A Time to Kill, A Time to Heal

Why do governments sometimes engage in mass killings? Mass killings could help governments to suppress the opposition–that seems obvious–but it’s also true that mass killings can create blowback and further stiffen the opposition’s resolve. Uzonyi and Hanania offer a simple theory and some clarification:

We argue that government mass killing during war reduces opportunities for the opposition to return to military conflict in the future. This allows for longer periods of post-conflict peace. However, government atrocities that begin after the end of a civil war create new grievances without diminishing the ability of opponents to fight. This makes a faster return to conflict more likely. Statistical analysis of all civil wars between 1946 and 2006 strongly supports our arguments, even when we account for selection effects regarding when governments are more likely to engage in mass killing. These results reveal that both during-war and post-war tactics influence civil war recurrence, but that the same tactic can produce different effects depending on the timing of its use.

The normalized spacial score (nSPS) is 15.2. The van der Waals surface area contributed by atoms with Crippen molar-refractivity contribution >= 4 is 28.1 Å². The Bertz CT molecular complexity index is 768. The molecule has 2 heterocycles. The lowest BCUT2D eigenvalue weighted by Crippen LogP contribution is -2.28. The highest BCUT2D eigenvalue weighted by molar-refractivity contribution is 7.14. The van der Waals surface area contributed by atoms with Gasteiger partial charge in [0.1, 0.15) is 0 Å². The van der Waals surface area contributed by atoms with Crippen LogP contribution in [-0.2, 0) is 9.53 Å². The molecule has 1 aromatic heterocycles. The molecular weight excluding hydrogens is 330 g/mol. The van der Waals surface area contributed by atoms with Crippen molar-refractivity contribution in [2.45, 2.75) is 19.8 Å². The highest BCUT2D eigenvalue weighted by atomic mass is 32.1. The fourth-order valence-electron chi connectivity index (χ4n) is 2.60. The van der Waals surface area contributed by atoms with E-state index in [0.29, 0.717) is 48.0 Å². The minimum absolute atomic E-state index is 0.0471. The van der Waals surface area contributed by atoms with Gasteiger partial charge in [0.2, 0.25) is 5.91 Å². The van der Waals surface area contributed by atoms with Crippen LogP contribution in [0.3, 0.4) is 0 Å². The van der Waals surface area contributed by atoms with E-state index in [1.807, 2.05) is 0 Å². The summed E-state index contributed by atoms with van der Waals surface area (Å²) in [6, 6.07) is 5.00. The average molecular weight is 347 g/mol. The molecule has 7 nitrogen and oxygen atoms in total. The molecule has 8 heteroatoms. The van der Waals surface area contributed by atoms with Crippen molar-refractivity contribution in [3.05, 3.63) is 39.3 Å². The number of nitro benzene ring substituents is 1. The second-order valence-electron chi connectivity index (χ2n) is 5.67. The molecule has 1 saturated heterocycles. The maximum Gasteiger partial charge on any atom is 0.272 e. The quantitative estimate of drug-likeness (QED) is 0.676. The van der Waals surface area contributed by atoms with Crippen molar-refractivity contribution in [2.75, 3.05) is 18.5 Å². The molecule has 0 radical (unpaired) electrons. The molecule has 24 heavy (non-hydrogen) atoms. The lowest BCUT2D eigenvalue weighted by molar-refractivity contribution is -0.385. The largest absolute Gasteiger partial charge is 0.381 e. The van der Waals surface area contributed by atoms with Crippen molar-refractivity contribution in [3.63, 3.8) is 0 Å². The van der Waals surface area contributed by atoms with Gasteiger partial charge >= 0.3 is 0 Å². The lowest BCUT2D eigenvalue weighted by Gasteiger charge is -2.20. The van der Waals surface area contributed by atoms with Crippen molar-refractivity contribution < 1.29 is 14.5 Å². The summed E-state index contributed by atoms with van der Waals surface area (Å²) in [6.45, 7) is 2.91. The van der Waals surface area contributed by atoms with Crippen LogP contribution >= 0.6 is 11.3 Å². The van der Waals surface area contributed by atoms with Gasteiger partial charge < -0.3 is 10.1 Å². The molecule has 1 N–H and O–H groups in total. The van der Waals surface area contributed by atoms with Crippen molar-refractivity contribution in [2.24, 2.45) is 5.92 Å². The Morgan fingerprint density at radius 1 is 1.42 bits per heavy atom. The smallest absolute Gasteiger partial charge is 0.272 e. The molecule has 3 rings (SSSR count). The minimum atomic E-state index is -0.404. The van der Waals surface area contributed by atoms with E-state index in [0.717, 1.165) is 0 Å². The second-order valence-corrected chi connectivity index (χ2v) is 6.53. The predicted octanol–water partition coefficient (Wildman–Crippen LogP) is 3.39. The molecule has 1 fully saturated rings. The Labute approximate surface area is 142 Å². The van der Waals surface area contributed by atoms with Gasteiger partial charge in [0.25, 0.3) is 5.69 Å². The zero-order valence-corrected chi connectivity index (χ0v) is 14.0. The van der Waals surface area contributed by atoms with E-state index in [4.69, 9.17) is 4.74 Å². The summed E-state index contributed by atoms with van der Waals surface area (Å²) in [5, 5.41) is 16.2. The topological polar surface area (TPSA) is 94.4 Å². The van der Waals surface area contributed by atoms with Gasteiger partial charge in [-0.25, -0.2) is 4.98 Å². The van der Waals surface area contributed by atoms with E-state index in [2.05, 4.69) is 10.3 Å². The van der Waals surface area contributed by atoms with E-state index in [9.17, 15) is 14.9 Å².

Essentially the authors are arguing that civil wars sometimes end when one side decisively wins. Not surprising but how about this for an uncomfortable thought:

We stress that mass killing is a grizzly and morally appalling
tactic. But it does appear to keep a country at peace for a
longer duration once a conflict ends. If the international
community disrupts these effects of mass killing, it may be
inadvertently increasing the likelihood that civil war will recur. Thus, if the international community chooses to intervene in conflicts to protect civilians, member states must also
be willing to remain in the country over the long term to
help the government and opposition groups refrain from returning to war. Unfortunately, few states have demonstrated
an appetite for such long-term commitments


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